4 business etiquettes in asia you should know
Consider your most recent work trip. What were you doing? What was your experience like? How much hours did you put in at work? And, probably most significantly, how much time did you devote to activities other than work?
I’m guessing you made some additional “me” time to explore.
Unsurprisingly, many business travelers take advantage of the opportunity to add a few more vacation days to their itinerary. Why not add a few more days to make the journey worthwhile, depending on how fascinating (or exotic) the destination is?
Asia, in my opinion, is the best destination to maximize the value of a business trip. While there is plenty of work to be done in commercial centers such as Singapore, Hong Kong, Kuala Lumpur, and Bangkok, I am never shocked to see travelers out and about who have just returned from a business trip in the same city.
But what makes Asia the trendiest destination to spend a few extra days at the conclusion of a business trip? These are just a handful of my personal favorites.
There is a significant gap between street-level and business-level in several of Asia’s largest cities. When you step out of a three- or four-star hotel in Asia and into the urban bustle of the road, it’s like going from coach to first class. But, unlike coach seats on an airline, Asia’s street-side is jam-packed with unforgettable encounters.
One of the most exciting aspects of having a few additional days off from a business trip in Asia is experiencing the kaleidoscope of culture. You’re almost certain to miss it during meetings and conferences in hotels and office buildings, but a few extra days means you’ll leave a city like Bangkok or Kuala Lumpur feeling as though you experienced it for real.
Bang for your Buck
You don’t always get to select where you travel on business trips, and it’s not always practical to add a few additional days (even though you wish it were). Asia is an excellent location for a business vacation because extending by a few days is highly cost effective. A typical street food lunch in Hanoi, for example, costs around $2 USD, and the same in Kuala Lumpur. Even in Singapore (one of the most expensive places in Asia), a meal will not cost you more than $5 or $6.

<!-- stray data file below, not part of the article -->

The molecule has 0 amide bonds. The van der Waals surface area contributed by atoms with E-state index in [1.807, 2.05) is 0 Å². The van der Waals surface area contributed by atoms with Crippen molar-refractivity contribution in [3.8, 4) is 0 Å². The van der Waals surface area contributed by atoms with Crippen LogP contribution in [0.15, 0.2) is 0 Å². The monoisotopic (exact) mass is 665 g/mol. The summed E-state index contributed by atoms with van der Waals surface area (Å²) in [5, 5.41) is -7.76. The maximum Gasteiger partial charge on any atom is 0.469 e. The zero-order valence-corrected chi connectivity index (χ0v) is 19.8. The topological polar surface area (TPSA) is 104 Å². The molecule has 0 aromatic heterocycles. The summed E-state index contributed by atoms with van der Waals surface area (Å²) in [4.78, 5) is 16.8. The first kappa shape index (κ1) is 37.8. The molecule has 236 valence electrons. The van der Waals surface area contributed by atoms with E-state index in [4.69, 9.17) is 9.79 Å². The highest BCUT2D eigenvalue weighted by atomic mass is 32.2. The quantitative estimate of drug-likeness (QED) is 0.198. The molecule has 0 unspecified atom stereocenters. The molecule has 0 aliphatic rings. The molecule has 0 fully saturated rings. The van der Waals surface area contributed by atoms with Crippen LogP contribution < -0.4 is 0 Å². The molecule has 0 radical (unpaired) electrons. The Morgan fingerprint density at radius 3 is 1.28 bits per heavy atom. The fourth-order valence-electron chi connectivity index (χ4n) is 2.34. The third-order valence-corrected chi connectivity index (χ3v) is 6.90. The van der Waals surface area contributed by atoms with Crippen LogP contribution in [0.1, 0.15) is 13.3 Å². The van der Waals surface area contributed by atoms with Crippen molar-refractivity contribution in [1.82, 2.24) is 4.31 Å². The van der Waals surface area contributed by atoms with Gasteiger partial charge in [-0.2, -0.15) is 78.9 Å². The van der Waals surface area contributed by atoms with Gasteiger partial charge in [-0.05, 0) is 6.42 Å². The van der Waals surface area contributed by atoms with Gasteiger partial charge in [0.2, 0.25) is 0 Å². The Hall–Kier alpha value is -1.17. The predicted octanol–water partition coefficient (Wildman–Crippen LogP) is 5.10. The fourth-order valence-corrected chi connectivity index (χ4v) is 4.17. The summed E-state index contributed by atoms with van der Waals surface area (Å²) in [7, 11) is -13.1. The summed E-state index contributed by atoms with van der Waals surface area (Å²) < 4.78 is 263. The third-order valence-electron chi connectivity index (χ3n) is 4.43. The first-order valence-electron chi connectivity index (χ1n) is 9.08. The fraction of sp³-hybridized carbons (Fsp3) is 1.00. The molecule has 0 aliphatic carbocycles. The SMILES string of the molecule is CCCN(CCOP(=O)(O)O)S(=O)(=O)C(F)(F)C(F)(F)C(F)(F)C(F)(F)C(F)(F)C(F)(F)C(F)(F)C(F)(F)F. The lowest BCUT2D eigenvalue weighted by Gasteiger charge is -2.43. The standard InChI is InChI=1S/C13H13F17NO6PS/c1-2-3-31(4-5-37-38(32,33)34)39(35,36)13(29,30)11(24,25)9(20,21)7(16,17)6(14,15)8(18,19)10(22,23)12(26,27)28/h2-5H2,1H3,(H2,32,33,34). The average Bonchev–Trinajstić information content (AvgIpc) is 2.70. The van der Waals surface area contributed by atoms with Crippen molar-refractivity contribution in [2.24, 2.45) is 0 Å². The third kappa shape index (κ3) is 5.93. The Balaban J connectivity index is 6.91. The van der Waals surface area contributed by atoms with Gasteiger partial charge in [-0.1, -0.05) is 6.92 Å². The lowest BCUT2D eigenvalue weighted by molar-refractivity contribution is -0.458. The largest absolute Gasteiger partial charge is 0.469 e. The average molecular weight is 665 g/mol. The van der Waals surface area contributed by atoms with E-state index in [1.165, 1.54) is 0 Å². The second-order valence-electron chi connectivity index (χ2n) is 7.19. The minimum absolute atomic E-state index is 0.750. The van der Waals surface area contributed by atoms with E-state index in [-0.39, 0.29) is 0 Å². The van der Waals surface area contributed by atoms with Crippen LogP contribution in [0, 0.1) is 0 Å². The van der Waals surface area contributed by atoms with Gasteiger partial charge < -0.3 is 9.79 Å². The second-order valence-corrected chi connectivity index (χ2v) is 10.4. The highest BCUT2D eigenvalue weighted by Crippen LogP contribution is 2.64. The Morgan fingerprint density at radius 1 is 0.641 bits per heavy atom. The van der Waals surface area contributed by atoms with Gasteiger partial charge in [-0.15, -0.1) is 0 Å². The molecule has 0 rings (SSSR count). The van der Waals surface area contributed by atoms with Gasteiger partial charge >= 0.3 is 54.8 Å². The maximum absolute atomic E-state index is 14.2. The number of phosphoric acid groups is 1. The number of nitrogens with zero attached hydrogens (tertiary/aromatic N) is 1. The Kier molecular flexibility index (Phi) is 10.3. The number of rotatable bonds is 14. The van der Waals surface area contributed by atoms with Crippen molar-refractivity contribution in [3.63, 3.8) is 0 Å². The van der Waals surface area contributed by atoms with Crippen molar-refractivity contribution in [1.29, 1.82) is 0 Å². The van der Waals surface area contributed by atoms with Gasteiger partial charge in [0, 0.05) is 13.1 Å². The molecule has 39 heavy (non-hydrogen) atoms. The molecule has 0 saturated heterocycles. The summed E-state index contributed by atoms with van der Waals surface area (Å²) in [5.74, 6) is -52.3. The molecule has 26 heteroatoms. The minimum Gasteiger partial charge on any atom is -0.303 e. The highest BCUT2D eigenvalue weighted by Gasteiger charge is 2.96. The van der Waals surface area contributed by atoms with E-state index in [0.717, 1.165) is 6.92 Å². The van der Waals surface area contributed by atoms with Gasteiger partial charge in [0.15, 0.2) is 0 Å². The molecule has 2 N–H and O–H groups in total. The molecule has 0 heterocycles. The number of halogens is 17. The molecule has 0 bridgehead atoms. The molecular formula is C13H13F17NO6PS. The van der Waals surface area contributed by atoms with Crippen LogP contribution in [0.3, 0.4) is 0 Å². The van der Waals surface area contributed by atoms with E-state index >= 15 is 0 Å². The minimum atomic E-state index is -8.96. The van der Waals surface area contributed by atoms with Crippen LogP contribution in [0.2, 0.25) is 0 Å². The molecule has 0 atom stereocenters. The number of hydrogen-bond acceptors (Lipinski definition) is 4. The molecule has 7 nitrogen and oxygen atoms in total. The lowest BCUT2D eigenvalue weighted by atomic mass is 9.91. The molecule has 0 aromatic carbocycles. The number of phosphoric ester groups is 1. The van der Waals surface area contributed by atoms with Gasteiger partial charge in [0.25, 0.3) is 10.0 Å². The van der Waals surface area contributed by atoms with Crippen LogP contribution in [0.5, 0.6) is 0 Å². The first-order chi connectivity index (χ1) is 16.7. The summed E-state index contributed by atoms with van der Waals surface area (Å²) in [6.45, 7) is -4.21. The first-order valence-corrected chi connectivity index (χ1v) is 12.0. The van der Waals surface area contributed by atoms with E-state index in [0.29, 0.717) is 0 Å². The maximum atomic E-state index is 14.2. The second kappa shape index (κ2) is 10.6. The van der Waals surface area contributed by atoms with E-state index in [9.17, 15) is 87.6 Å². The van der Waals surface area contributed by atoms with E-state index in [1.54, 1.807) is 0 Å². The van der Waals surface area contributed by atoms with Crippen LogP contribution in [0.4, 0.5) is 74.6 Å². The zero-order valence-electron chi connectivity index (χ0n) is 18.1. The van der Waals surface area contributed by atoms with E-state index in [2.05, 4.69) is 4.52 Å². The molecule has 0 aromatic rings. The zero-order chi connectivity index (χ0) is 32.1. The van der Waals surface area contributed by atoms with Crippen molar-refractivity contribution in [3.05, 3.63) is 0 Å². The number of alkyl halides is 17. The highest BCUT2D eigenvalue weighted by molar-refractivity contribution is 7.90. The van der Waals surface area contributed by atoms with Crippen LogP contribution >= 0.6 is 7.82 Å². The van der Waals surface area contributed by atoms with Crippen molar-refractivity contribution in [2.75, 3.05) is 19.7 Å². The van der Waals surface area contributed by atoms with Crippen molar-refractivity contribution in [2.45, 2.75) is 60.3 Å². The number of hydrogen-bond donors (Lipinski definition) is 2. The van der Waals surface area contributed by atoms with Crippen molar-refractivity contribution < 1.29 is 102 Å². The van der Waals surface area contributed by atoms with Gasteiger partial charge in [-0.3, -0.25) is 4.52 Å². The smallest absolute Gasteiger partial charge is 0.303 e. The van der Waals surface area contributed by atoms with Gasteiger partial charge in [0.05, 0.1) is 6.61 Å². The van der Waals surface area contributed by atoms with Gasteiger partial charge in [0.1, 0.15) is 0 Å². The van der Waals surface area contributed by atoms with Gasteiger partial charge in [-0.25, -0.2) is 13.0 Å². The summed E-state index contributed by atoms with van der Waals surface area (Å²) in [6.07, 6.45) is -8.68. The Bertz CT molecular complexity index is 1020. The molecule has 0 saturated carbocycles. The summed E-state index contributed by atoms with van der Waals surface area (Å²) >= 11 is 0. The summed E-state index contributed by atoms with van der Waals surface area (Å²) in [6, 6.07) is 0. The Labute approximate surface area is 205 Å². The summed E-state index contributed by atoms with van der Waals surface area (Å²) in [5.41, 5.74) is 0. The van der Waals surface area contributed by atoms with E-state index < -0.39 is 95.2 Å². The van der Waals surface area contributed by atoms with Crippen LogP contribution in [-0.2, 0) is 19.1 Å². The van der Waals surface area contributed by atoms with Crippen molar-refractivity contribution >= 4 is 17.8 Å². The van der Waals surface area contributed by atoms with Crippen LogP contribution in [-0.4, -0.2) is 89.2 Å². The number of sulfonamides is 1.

When you combine that with quick and simple public transit (which is a fantastic cultural experience in in of itself), spending a few days wandering around Asia’s largest cities is likely to cost less than a normal weekend in your area.
Proximity of Attractions
Unlike many Western cities (which are large and spread out), Asia’s largest cities have managed to develop while remaining quite walkable. Cities such as Kuala Lumpur, Bangkok, and Hong Kong have developed inward rather than outward, so drawing the links between attractions shouldn’t take long. They are also excellent walking tour sites, like
Because they may only have a few days to spare after a business trip, this is an excellent feature of Asia’s cities. Those same visitors would be advised to make the most of their time by participating in guided excursions such as walking and street food tours, which are excellent ways to gain a sense of a city and what it has to offer. Start a weekend in Hanoi with a street food tour, and you’ll have a list of delicious things to sample for the remainder of your stay!
Let’s face it: Asia is a physical cacophony so unlike locations in the West that you’ll be hard-pressed to become bored no matter how many times you visit. Because most business travelers return to the same places over and again, Asia never gets bored. Those traveling to Hong Kong, for example, may spend one business trip on Hong Kong Island and the next in the New Territories or the Kowloon region.
The point is, Asia’s biggest cities have staying power as a travel destination. You couldn’t dream to get a full sense of the city in just a short stay, and finding something new to experience on your second, third and fourth trip is easy.